It Won’t Happen To Me

It Won’t Happen To Me

I see sad dog stories on television and on social media often. However, this past weekend a story hit me harder than usual. There was a house fire and one person died, another was injured and the dog was missing. The ending was happy as the survivor and the dog was reunited and the community helped to pay the veterinarian bills.

What if something horrific happened to me or you? Have we planned appropriately for this?

No one wants to imagine the worst. We often think that if we imagine something bad, we tempt fate and the bad thing really could happen.

No, we don’t necessarily want to concentrate on the negative. But if we don’t consider all the bad things that could happen to our dogs, how can we be prepared to help save their lives?

You can’t always control everything that your dog does, but you can be prepared for the unexpected. You can’t explain the dangers of the world to your dog, but you can keep them in mind and learn how to deal with them so that your dog will be more likely to survive them.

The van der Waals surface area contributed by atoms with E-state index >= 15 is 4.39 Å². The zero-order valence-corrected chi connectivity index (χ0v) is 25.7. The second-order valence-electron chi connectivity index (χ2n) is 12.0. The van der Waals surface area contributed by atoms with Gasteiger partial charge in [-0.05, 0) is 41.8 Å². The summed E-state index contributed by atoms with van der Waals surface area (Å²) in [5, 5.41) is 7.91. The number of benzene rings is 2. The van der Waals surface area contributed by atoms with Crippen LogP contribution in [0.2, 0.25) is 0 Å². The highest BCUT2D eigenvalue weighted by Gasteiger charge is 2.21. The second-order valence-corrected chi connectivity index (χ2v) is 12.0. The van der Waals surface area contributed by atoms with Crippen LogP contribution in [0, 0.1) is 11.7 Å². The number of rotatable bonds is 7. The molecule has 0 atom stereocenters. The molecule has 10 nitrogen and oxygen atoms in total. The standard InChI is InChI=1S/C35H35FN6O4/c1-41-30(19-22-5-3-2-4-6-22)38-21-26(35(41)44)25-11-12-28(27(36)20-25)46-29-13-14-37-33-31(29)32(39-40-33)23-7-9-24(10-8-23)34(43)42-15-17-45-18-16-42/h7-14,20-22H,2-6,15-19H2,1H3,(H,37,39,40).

Here’s a list of a few things to do to keep your dog safe:

  1. Keep a collar on to identify your dog. Every dog should have a collar. This is the best way to be reunited with your dog quickly if he is ever lost or injured. You’d be surprised how often this happens. **I will write more about keeping collars on/off dogs in the future. This topic can be controversial.
  2. ID your dog. Please use an ID tag and microchip in case your dog gets lost or gets out and loses his collar. Many people are never reunited with their pets because the pets don’t have any form of identification.
  3. Keep a leash or harness by the door in case you need to get out of the house quickly with your dog or dogs – especially in case of a fire or other critical emergency. Keep multiple leashes if you have multiple dogs.
  4. Keep fire safety stickers on the house so firemen will know how many of each kind of pet are inside.
  5. Observe your dog for problems and know the common signs of illness. Call your vet when you detect a problem.
  6. Keep emergency phone numbers handy e.g. vet, emergency clinic, humane society, animal rescue, poison control. Print and keep this list of emergency phone numbers in some place easy to find.

I think I do a good job of being prepared, but I know there is always room for improvement. Do you have a plan in place? What recommendations do you have? I would love to learn from you.

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